We were not born to be scientists in our family, but we have been genetically blessed with a passion for world history. When I married my husband, who is Afghan, I ensured my children's cultural destiny. The question remains whether they will eventually stray to sciences or the arts.
My father's maternal side are all great historians. They are professors at Cambridge, Oxford, Harvard and Columbia. They write books that become references, they write fascinating articles, and are often interviewed on television. These are the Khalidis, my role models when I attempted to walk in their academic footsteps, eventually earning a Phd.
My mother's father also was a historian, who became a medical doctor malgres lui. In his leisure time, he read about history and truly enjoyed politics. I therefore gifted him Albert Hourani's "History of the Arab People", knowing well that it was a gift more precious to him than any pajama or college sweatshirt.
My mother studied Middle Eastern history at AUB. I believe her interest in that field permeated down to me. I then married a co-graduate of the Fletcher School of Law and Diplomacy, an institution that thrives to solve contemporary political dilemnas but bases its solutions on historical analysis. My fate was set.
Although I always enjoyed history, I never excelled at it, perhaps because I am a multidisciplinarian type of scholar, preferring a combination of art and literature, not to mention my penchant for mathematics. When I was in graduate school, I crossed paths with a professor who became my PHD advisor, Dr. Sugata Bose. With India as an amazing historical case, he approached history from the grass root level, in a subaltern studies method. It is much more complex than it sounds and I think I only comprehended his approach on the surface.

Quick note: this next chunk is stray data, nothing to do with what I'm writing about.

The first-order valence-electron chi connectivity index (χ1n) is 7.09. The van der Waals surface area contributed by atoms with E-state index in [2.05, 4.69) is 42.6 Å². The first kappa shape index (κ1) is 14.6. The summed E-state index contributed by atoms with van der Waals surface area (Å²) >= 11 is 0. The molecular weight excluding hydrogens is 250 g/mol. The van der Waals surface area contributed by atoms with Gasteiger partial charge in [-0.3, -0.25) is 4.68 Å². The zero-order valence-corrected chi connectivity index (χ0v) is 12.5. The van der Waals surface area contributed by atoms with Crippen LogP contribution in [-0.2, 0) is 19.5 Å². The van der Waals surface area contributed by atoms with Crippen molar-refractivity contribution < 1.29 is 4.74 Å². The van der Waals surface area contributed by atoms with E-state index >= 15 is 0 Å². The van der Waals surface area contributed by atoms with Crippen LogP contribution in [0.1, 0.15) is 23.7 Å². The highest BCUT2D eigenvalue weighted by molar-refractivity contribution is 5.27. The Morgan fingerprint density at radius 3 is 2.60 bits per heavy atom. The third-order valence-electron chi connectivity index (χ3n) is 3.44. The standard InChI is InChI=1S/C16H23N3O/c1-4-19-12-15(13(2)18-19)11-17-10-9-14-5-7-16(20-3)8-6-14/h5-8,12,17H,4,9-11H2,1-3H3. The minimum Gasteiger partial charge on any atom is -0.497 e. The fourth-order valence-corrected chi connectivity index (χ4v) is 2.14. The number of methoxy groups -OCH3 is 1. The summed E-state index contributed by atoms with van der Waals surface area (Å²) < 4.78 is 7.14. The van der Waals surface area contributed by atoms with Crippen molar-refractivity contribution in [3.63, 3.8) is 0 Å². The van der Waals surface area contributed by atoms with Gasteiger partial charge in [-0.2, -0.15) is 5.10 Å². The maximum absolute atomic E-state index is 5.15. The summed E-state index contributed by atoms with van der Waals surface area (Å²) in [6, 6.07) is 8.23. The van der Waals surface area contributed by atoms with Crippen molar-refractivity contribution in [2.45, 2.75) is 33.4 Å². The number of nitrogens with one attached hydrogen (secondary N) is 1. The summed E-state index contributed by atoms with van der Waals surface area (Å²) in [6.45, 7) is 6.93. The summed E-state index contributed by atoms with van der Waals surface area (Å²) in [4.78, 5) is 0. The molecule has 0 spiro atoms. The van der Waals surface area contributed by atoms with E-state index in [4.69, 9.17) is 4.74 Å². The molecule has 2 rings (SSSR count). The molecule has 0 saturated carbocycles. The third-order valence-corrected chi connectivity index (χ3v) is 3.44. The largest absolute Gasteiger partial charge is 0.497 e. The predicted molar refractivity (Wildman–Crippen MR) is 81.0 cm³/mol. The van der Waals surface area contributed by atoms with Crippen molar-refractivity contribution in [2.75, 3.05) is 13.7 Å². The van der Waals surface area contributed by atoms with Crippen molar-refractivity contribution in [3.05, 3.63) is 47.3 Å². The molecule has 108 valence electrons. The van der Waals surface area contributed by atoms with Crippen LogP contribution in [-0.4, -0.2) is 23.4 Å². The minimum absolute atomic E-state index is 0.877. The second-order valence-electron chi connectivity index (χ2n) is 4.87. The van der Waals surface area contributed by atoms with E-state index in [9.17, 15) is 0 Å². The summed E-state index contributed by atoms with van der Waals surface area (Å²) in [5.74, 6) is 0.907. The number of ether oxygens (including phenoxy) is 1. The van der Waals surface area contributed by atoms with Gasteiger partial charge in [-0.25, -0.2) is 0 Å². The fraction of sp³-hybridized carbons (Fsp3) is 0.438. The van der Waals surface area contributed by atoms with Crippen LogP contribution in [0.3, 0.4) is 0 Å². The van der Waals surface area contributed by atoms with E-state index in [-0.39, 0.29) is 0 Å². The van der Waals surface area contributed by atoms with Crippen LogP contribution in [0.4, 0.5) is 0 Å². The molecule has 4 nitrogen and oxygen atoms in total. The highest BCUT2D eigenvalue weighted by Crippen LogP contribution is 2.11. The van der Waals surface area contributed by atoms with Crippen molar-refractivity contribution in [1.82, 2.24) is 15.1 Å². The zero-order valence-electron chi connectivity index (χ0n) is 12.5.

This also is the method used by my favorite historian, Albert Hourani whose gem of a book I gifted once to my grandfather. The book is about the mercantile activities, farming methods, music and art, religion, life of women in the various Arab countries at different times in history. Hourani strays from the typical stories of battles, edicts and dynasties.
At home, we watch historical films, such as Joan of Arc, Gladiator, Troy and Alexander over and over again in search of applied history. We comment out loud and over the dialogue because we know the story and are merely interested in its history. My son knows every detail of many battle scenes.
All our encyclopedias are historical no matter how much we have attempted to purchase scientific ones. It is the history books on Romans, Greeks, Egyptians, and Medieval Times that are used and abused, while I read to my kids during their dinner.
In the car, as I drive my kids around Dubai, if we are not reviewing Quranic verses, 19th century poetry, spelling or science terms before an exam, discussing current events in Egypt, or of course listening to music, we are always talking about historical events. It's in our blood and in our genes after all!